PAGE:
Dear Women For Whom I Made Mixtapes Between the Years 1996 and 2005:
I’m 38 years old, which plants me firmly in middle age. You too, I suppose, although when I think of you all, you are still your twenties selves, past the naivety of the teenaged years but not yet into the carried weight of our thirties, with its mortgages and retirement funds and, for some of you, children.
If you’re like me (and I suppose that romantic pasts imply at least a little similarity between us), then nowadays, you think often about being older. There are the regrets of recognizing that certain avenues are closed off, of what might have happened if only someone had said or done a certain thing. There’s the realization of doing old-person-type things for the first time: wincing at how loud a movie is, starting a sentence with “nowadays.” And there’s gratitude, too, a thankfulness for having grown up in the time that we did, an understanding of how lucky we were to feel the wind in our hair while riding a bike helmetless, how lucky we were to have found out what sex was slowly, rather than discovering all its possibilities and terrors from the front page of RedTube.
Music was a physical thing for us, too, sold in stores and through 12 CDS FOR A PENNY magazine ads. We had mixtapes, first on cassette and later on CD. I miss them a lot. My friends now do year-end playlists on Spotify and in .zip files, and I download them, but I miss the joy of opening the mail to find that package bulging with possibilities, a tape or disc of songs I knew, songs I didn’t know, songs about which I’d only heard rumors.
(I know that I am in full nostalgia mode with you now; forgive me. I’m not prone to thinking about you, happily married as I am, but I have never made my wife a mixtape, and so this territory is yours.)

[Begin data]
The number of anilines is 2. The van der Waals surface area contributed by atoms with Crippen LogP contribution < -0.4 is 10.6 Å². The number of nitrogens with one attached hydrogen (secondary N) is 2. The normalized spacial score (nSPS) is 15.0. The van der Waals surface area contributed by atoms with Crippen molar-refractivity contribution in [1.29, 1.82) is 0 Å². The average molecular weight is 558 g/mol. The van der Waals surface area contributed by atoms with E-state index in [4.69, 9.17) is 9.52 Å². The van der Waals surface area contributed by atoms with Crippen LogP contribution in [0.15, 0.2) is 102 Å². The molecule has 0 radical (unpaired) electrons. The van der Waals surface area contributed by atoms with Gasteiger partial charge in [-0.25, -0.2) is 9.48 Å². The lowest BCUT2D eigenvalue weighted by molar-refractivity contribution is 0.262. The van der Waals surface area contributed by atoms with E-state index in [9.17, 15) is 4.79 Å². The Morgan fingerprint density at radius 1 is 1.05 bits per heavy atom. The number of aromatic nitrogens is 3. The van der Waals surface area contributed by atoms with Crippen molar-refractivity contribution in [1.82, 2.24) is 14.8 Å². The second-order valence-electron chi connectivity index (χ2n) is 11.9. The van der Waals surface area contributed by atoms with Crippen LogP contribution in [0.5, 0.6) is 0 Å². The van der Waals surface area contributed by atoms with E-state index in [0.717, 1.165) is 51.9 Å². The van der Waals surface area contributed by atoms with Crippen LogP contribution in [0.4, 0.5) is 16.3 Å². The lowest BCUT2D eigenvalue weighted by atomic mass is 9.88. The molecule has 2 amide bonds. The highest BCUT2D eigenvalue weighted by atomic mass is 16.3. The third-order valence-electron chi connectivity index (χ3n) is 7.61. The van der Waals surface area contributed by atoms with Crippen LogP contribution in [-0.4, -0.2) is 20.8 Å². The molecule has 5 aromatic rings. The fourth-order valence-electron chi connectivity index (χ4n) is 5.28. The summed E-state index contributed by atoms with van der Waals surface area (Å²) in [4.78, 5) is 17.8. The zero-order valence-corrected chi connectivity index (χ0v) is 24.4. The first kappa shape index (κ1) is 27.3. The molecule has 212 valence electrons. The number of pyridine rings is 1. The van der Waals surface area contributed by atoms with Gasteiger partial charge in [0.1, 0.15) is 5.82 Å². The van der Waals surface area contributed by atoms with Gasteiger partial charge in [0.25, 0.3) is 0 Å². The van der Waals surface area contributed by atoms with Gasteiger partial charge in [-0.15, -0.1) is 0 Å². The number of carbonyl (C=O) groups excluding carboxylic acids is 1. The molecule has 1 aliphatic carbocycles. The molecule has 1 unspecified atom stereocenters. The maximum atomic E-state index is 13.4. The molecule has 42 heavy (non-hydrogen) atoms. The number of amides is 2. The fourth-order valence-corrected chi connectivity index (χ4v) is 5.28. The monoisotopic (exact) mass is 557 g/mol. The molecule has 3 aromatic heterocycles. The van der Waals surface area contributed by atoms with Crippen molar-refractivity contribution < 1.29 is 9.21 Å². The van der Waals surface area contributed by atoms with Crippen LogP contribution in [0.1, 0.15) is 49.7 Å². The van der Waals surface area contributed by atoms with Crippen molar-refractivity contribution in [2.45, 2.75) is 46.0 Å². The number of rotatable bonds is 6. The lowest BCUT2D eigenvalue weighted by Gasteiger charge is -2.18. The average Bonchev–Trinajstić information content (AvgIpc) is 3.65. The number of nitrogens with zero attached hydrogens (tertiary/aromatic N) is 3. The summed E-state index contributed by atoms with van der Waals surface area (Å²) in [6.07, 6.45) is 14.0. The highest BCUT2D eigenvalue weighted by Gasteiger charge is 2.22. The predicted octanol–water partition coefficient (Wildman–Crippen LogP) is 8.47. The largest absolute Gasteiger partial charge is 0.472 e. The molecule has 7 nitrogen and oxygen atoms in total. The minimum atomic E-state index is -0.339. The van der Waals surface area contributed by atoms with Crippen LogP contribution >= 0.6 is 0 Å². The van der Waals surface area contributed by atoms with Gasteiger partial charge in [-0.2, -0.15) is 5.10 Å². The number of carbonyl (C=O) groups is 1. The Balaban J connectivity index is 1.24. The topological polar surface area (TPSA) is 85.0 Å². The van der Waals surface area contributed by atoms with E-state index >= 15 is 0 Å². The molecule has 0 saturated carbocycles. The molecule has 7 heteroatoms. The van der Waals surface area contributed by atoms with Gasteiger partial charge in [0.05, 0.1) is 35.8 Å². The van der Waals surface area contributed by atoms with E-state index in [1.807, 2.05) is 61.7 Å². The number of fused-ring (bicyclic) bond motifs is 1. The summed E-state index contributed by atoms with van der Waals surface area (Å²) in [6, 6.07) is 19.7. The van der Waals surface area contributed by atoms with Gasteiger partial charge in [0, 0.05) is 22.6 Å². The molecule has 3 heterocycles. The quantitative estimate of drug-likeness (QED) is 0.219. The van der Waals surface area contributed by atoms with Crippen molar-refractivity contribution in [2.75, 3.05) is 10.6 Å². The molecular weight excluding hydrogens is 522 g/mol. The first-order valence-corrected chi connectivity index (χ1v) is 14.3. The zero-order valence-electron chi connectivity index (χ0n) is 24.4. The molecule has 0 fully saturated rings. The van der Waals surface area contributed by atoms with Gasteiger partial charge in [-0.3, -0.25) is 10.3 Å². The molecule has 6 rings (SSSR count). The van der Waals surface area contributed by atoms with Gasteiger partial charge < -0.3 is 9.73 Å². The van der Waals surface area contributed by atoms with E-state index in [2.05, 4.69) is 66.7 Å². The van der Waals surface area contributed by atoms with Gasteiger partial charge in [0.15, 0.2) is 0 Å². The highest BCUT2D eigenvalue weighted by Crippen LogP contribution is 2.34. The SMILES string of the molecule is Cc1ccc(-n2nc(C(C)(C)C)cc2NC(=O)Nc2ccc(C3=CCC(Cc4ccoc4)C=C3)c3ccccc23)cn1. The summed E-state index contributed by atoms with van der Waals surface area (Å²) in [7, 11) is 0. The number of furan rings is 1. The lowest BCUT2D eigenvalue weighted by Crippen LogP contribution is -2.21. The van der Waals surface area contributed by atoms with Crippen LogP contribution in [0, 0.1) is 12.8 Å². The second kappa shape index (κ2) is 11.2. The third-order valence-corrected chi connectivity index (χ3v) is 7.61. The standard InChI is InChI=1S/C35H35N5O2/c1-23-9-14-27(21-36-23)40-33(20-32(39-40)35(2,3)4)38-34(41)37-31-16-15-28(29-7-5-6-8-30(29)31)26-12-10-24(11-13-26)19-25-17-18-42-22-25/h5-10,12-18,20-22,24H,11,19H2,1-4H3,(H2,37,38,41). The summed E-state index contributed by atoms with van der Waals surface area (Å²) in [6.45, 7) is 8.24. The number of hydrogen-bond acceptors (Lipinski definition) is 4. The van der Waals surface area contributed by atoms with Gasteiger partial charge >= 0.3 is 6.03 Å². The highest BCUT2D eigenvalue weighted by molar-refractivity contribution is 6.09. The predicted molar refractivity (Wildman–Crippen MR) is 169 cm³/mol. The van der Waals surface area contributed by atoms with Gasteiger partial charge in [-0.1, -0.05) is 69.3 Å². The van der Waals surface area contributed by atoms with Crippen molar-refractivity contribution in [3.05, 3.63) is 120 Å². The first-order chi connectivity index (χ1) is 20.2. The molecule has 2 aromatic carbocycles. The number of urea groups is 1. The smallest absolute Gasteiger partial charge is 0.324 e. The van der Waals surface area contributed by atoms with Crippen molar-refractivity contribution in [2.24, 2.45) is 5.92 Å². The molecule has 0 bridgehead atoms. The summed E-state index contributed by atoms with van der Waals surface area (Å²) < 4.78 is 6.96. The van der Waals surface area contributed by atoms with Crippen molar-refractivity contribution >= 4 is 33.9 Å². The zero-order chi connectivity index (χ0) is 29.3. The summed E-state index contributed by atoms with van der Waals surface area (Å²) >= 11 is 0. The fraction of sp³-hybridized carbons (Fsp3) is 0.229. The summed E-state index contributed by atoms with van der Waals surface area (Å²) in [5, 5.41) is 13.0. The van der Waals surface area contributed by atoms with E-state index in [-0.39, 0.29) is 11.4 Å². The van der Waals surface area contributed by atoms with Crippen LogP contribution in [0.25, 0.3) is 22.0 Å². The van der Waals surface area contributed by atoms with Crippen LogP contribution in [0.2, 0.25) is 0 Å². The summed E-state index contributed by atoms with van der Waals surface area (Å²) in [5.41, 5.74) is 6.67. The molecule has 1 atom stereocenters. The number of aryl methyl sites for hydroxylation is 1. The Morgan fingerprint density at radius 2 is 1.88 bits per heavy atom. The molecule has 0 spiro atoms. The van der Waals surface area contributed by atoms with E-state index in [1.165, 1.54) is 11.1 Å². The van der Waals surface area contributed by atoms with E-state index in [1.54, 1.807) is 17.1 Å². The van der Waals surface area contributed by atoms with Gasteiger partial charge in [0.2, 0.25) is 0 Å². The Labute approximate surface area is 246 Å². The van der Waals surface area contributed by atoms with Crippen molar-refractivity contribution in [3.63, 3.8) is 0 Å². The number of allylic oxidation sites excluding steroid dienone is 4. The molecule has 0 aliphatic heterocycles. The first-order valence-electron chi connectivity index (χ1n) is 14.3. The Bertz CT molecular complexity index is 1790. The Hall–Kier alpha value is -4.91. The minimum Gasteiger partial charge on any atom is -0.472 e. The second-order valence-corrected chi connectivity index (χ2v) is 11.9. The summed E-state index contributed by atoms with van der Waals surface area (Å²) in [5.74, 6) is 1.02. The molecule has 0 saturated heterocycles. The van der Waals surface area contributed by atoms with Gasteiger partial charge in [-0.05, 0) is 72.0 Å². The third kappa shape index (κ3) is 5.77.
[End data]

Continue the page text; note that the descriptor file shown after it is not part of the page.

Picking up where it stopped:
But those mixtapes were fanboy-to-fanboy, designed to wow and amaze not with emotion but with rarity. Unknown bands and the B-sides of import singles, the results of digging through racks of CDs in used stores until the tips of our fingers were black from a slowly accumulating dirt, digging for that which we knew had never been heard—these were our pursuits before Napster came along and rendered it all irrelevant. Once you could download someone’s entire collection in a few hours, the point of those racks vanished.
The mixtapes for you, though—they were an art unto themselves. I labored over them for hours, far beyond the 80 or 90 minutes that the formats could hold (never the 120 minute tapes, which held so much that they would eventually, too soon, break under the strain; I’d make a metaphor of them and our relationships if I’d used them, but I didn’t). I would stand in front of my collection and think carefully about what I wanted the tape to say about me. Then, I’d cue a song, press record, and begin.
Because this is what I believed about myself in those days: that I was what I consumed. What I watched, what I read, what I listened to most of all—these were the things that I believed I was. This is why I worked so hard on those tapes—because I was giving myself, I thought, to you. This is why I have never made a mixtape for my wife.